Although research on the epidemiology and ecology of Ebola has expanded since the 2014–15 out- break in West Africa, less attention has been paid to the mental health implications and the psychosocial context of the disease for providers working in primary health facilities (rather than Ebola-specific treatment units).

This study draws on 54 qualitative interviews with 35 providers working in eight peripheral health units of Sierra Leone’s Bo and Kenema Districts. Data collection started near the height of the outbreak in December 2014 and lasted 1 month. Providers recounted changes in their professional, personal and social lives as they became de facto first responders in the outbreak.

A theme articulated across interviews was Ebola’s destruction of social connectedness and sense of trust within and across health facilities, communities and families. Providers described feeling lonely, ostracized, unloved, afraid, saddened and no longer respected. They also discussed restrictions on behaviors that enhance coping including attending burials and engaging in physical touch (hugging, handshaking, sitting near, or eating with colleagues, patients and family members). Providers described infection prevention measures as necessary but divisive because screening booths and protective equipment inhibited bonding or ‘suffering with’ patients.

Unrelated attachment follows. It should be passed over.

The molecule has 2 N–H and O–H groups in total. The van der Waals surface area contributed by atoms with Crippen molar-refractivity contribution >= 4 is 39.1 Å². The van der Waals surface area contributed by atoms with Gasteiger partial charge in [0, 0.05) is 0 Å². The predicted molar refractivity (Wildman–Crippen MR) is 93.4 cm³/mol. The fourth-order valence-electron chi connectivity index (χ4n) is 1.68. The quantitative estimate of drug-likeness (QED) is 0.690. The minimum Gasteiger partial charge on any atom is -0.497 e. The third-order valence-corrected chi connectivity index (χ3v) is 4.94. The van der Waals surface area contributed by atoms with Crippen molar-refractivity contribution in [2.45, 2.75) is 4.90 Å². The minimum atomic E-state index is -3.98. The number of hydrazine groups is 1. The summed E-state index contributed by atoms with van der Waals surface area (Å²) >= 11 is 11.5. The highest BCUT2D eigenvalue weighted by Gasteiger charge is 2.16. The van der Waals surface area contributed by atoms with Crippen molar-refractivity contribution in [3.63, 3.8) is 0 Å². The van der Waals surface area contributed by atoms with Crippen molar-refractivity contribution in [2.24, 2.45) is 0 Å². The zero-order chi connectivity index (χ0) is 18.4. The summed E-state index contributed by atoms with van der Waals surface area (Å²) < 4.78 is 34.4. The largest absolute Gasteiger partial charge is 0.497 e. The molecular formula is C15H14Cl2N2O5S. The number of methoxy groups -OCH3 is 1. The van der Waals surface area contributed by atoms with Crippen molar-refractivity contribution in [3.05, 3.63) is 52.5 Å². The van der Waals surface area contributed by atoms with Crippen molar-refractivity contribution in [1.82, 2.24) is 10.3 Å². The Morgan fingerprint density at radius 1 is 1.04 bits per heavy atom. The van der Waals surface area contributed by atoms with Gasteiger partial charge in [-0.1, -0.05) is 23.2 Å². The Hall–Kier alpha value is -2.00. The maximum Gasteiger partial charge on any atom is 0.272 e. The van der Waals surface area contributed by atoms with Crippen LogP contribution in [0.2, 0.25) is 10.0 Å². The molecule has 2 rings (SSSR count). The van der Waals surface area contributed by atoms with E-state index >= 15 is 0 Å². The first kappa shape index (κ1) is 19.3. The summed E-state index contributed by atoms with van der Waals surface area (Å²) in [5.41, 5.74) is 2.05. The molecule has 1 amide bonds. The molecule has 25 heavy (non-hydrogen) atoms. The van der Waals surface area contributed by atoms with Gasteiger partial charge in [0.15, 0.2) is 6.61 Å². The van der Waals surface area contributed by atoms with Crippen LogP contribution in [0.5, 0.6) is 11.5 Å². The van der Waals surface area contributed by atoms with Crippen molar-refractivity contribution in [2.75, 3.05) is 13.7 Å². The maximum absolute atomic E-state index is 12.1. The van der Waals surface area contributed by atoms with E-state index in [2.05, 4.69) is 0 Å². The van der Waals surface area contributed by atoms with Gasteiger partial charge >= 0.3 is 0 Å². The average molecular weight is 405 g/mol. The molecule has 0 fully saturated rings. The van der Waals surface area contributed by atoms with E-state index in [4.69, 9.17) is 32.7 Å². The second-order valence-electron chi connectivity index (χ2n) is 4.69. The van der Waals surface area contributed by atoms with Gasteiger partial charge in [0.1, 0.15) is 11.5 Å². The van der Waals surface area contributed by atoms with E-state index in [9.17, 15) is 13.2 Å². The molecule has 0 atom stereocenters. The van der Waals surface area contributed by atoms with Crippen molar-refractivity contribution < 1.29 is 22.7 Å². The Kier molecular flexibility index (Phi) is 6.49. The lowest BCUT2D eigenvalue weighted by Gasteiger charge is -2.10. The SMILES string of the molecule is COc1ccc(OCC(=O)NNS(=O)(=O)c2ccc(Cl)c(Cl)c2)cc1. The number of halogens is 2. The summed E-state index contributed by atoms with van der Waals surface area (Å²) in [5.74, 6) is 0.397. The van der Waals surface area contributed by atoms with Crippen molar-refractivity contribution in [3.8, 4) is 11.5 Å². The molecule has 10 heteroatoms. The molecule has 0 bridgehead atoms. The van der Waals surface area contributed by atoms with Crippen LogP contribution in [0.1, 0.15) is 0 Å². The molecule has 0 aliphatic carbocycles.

To mitigate psychiatric morbidities and maladaptive coping mechanisms—and to prevent the spread of Ebola—researchers and program planners must consider the psychosocial context of this disease and mechanisms to enhance psychological first aid to all health providers, including those in peripheral health settings.

Available at: Health Policy and Planning, 31, 2016, 1232–1239 doi: 10.1093/heapol/czw055 by guest on 19 March 2020